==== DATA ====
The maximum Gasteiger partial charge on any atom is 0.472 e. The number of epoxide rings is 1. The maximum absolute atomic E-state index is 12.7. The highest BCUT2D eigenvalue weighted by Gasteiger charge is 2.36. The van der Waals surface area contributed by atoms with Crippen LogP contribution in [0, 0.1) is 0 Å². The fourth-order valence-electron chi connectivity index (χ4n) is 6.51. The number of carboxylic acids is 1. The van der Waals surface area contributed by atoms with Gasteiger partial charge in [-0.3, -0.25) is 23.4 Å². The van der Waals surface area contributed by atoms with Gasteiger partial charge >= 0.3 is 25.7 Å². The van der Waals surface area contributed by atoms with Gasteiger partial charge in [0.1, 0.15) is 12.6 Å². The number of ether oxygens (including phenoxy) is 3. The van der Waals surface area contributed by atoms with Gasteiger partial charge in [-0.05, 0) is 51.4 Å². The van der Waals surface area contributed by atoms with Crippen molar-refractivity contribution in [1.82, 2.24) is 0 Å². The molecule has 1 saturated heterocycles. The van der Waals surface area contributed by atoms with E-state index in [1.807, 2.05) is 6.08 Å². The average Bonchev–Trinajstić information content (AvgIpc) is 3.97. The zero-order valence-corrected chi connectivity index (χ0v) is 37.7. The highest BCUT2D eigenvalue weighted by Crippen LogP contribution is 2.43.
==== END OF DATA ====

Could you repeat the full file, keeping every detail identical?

The maximum Gasteiger partial charge on any atom is 0.472 e. The number of epoxide rings is 1. The maximum absolute atomic E-state index is 12.7. The highest BCUT2D eigenvalue weighted by Gasteiger charge is 2.36. The van der Waals surface area contributed by atoms with Crippen LogP contribution in [0, 0.1) is 0 Å². The fourth-order valence-electron chi connectivity index (χ4n) is 6.51. The number of carboxylic acids is 1. The van der Waals surface area contributed by atoms with Gasteiger partial charge in [-0.3, -0.25) is 23.4 Å². The van der Waals surface area contributed by atoms with Gasteiger partial charge >= 0.3 is 25.7 Å². The van der Waals surface area contributed by atoms with Gasteiger partial charge in [0.1, 0.15) is 12.6 Å². The number of ether oxygens (including phenoxy) is 3. The van der Waals surface area contributed by atoms with Gasteiger partial charge in [-0.05, 0) is 51.4 Å². The van der Waals surface area contributed by atoms with Crippen molar-refractivity contribution in [1.82, 2.24) is 0 Å². The molecule has 1 saturated heterocycles. The van der Waals surface area contributed by atoms with E-state index in [1.807, 2.05) is 6.08 Å². The average Bonchev–Trinajstić information content (AvgIpc) is 3.97. The zero-order valence-corrected chi connectivity index (χ0v) is 37.7. The highest BCUT2D eigenvalue weighted by Crippen LogP contribution is 2.43.